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Fractions in Base 2Of all the number things I've written about here, the following is almost certainly the most useless.
When you learn about other bases in algebra, you invariably hear about them only as a way of representing integers. So, I was very pleased with myself when I realized you could have fractions in other bases, too, and I soon worked out lots of expansions, including, I think, most of the ones below.
There are all kinds of patterns to be seen here, far more, I think, than are visible in base 10. I'm not sure why that is maybe because there are only two digits, instead of a whole bewildering variety, or maybe just because there are so many more powers of two.
So, here are some obvious patterns. (I'll use k = 5 in the examples.)
Those last two are actually instances of more general patterns.
Throw in the beyond-obvious rule that the expansion of 1/(2n) is the expansion of 1/n with an extra leading zero, and we've covered most of the entries above.
Actually, that rule plus the first general pattern are sufficient to explain literally everything, but the way I figure it, that doesn't count. I mean, the fact that 1/19 is equal to 13797/262143 is not what I'd call a pattern one would notice. (But, I might consider 1/19 and 1/27 to be examples of the second general pattern, based on the nice fact that 19ื27 = 513.)
In the same way, the fact that 1/29 is equal to 565/16385 doesn't count as an example of the second general pattern. Even so, however, you can still look at it and see that the second half is the complement of the first half. So, if you ask me, I'd say that's another pattern; for more information, see Complementary Parts.
What I really like about the expansions of fractions in binary is the way the digits shift and combine and interlock not just for numbers like 1/29 where the halves are complements, but also for simple numbers like 1/9. The expansion of 1/9, as you can see above, is 0.000111 (7/63). What happens if we multiply that by 9, or, rather, by 1001? Well, multiplying by 1001 is exactly the same as multiplying by 1000 + 1; and multiplying by 1000 is the same as shifting left by three places; so what we're doing is adding 1/9 to a shifted copy of itself, like so.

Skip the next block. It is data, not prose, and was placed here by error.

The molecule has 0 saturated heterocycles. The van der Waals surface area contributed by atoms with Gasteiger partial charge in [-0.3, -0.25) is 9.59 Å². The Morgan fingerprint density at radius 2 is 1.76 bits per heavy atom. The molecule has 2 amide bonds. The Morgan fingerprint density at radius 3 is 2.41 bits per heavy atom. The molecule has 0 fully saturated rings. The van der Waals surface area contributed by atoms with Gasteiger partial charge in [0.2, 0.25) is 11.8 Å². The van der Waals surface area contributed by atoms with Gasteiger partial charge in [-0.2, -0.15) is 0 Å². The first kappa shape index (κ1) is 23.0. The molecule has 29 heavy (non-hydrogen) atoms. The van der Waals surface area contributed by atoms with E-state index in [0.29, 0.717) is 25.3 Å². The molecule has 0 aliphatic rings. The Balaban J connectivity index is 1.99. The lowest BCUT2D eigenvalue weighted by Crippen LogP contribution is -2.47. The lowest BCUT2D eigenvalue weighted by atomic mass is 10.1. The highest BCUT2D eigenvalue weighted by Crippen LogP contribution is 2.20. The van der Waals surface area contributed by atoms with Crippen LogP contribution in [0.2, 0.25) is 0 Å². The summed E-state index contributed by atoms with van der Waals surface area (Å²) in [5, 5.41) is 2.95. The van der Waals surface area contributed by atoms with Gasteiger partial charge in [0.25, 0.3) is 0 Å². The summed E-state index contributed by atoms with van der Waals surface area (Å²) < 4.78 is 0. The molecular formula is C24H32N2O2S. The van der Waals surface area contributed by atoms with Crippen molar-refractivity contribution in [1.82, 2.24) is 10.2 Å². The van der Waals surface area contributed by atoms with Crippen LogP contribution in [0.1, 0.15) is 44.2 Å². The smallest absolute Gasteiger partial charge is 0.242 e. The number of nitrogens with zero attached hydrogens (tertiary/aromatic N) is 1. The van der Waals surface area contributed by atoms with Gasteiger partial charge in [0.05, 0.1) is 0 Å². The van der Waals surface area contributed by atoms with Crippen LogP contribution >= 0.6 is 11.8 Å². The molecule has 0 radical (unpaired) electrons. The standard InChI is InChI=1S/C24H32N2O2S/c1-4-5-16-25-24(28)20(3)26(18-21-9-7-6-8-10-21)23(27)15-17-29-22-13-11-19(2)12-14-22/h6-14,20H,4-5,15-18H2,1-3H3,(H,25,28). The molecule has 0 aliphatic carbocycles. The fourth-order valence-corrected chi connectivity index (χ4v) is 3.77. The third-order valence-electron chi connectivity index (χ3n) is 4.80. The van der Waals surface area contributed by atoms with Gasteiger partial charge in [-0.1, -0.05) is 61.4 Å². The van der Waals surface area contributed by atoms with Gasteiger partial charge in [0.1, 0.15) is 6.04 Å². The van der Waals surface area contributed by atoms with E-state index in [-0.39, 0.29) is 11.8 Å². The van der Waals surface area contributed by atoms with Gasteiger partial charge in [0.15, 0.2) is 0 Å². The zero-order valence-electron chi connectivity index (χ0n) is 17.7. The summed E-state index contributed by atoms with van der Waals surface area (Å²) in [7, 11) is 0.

The result, 0.111111, is just another name for 0.1, or 1.0.
By the way, you can use the exact same process of shifting and adding to multiply any two binary numbers. In fact, back on the 6502, you had to use that process (or something equivalent), because the processor didn't have a built-in multiply operation. Later processors did have multiply operations, but you could tell they were just implementing the process internally, because the instruction would take vastly longer than other things.
Now, another way to look at the example of 1/9 is to see it as a fact about whole numbers: 111 ื 1001 = 111111, just as 25 ื 101 = 2525 in decimal. Conversely, if we have a binary number made up of a composite number of 1s, we can always factor it in a nice way, or sometimes in several nice ways. Here are the first few such numbers.
The ones with eight and twelve digits also have factorizations with three terms.
Probably this all looks very stupid to you, but to me it is just fascinating to see the whole structure of prime and composite numbers repeat itself in the microcosm of numbers consisting only of 1s which themselves are numbers, prime or composite as may be. Actually, speaking of which if instead of the number consisting of k 1s we say 2k-1, then suddenly we're talking about Mersenne numbers, and the factorizations above are just instances of the well-known fact that you can't possibly get a Mersenne prime from a composite k.
(You don't always get a Mersenne prime from a prime k, either, but in that case the factorization is not a nice one like above.)
Now I'll tell you a funny thing. Although ostensibly I've been talking only about binary numbers, in fact the nice factorizations work in any base! And, they are not entirely academic if, for example, you want to know which fractions 1/n in decimal have repeating sequences of length 4, you need to factor 9999, which of course is 9ื1111, hence 32ื11ื101.
What's more, the nice factorizations work even if the base isn't specified. If you're working in base b, then 11, for example, is equal to b + 1, and the fact that 1111 can be written as 11ื101 translates to
b3 + b2 + b + 1 = (b + 1)(b2 + 1).
In other words, nice factorizations are factorizations of polynomials.
I know I'm getting way off topic, here, but let me point out one more thing about polynomials. Polynomials, like integers, have well-defined factors. So, in the table above, although the two different factorizations of 111111 are complete as far as nice factorizations are concerned, they can't possibly be complete as polynomials. The missing link is that 11 is a factor of 1001:
b3 + 1 = (b + 1)(b2 - b + 1).
Doesn't that make you want to have a digit that represents -1?
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@ April (2004)